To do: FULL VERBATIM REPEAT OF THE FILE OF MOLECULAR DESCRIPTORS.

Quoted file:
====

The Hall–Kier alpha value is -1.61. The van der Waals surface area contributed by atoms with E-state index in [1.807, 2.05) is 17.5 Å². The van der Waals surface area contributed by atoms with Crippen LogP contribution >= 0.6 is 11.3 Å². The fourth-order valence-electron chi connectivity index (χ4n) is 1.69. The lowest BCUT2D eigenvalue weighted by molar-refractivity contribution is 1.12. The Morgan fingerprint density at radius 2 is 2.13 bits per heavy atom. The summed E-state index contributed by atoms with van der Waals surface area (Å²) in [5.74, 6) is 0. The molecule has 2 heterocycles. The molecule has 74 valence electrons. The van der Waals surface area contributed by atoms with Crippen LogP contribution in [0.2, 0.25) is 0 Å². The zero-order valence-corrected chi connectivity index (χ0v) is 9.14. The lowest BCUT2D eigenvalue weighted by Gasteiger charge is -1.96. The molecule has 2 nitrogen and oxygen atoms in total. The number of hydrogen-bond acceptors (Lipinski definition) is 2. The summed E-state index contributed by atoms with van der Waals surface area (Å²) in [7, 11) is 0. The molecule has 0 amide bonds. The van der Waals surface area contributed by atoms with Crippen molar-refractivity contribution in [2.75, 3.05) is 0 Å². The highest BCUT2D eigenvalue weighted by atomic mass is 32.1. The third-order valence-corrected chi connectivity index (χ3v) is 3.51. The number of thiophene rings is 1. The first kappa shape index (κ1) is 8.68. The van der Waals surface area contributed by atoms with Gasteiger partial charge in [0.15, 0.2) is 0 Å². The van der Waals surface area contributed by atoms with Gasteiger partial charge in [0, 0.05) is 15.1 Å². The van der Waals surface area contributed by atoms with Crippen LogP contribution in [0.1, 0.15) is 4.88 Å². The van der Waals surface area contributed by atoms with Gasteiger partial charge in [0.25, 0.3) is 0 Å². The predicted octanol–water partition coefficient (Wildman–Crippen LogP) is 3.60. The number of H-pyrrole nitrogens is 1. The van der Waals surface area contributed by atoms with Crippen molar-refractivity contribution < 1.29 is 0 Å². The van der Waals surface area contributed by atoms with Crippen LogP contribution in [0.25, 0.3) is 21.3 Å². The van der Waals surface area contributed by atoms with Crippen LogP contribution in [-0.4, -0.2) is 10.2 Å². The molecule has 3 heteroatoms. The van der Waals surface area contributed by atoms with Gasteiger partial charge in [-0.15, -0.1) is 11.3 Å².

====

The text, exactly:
The Hall–Kier alpha value is -1.61. The van der Waals surface area contributed by atoms with E-state index in [1.807, 2.05) is 17.5 Å². The van der Waals surface area contributed by atoms with Crippen LogP contribution >= 0.6 is 11.3 Å². The fourth-order valence-electron chi connectivity index (χ4n) is 1.69. The lowest BCUT2D eigenvalue weighted by molar-refractivity contribution is 1.12. The Morgan fingerprint density at radius 2 is 2.13 bits per heavy atom. The summed E-state index contributed by atoms with van der Waals surface area (Å²) in [5.74, 6) is 0. The molecule has 2 heterocycles. The molecule has 74 valence electrons. The van der Waals surface area contributed by atoms with Crippen LogP contribution in [0.2, 0.25) is 0 Å². The zero-order valence-corrected chi connectivity index (χ0v) is 9.14. The lowest BCUT2D eigenvalue weighted by Gasteiger charge is -1.96. The molecule has 2 nitrogen and oxygen atoms in total. The number of hydrogen-bond acceptors (Lipinski definition) is 2. The summed E-state index contributed by atoms with van der Waals surface area (Å²) in [7, 11) is 0. The molecule has 0 amide bonds. The van der Waals surface area contributed by atoms with Crippen molar-refractivity contribution in [2.75, 3.05) is 0 Å². The highest BCUT2D eigenvalue weighted by atomic mass is 32.1. The third-order valence-corrected chi connectivity index (χ3v) is 3.51. The number of thiophene rings is 1. The first kappa shape index (κ1) is 8.68. The van der Waals surface area contributed by atoms with Gasteiger partial charge in [0.15, 0.2) is 0 Å². The van der Waals surface area contributed by atoms with Gasteiger partial charge in [0, 0.05) is 15.1 Å². The van der Waals surface area contributed by atoms with Crippen LogP contribution in [0.1, 0.15) is 4.88 Å². The van der Waals surface area contributed by atoms with Gasteiger partial charge in [0.25, 0.3) is 0 Å². The predicted octanol–water partition coefficient (Wildman–Crippen LogP) is 3.60. The number of H-pyrrole nitrogens is 1. The van der Waals surface area contributed by atoms with Crippen molar-refractivity contribution < 1.29 is 0 Å². The van der Waals surface area contributed by atoms with Crippen LogP contribution in [0.25, 0.3) is 21.3 Å². The van der Waals surface area contributed by atoms with Crippen LogP contribution in [-0.4, -0.2) is 10.2 Å². The molecule has 3 heteroatoms. The van der Waals surface area contributed by atoms with Gasteiger partial charge in [-0.15, -0.1) is 11.3 Å².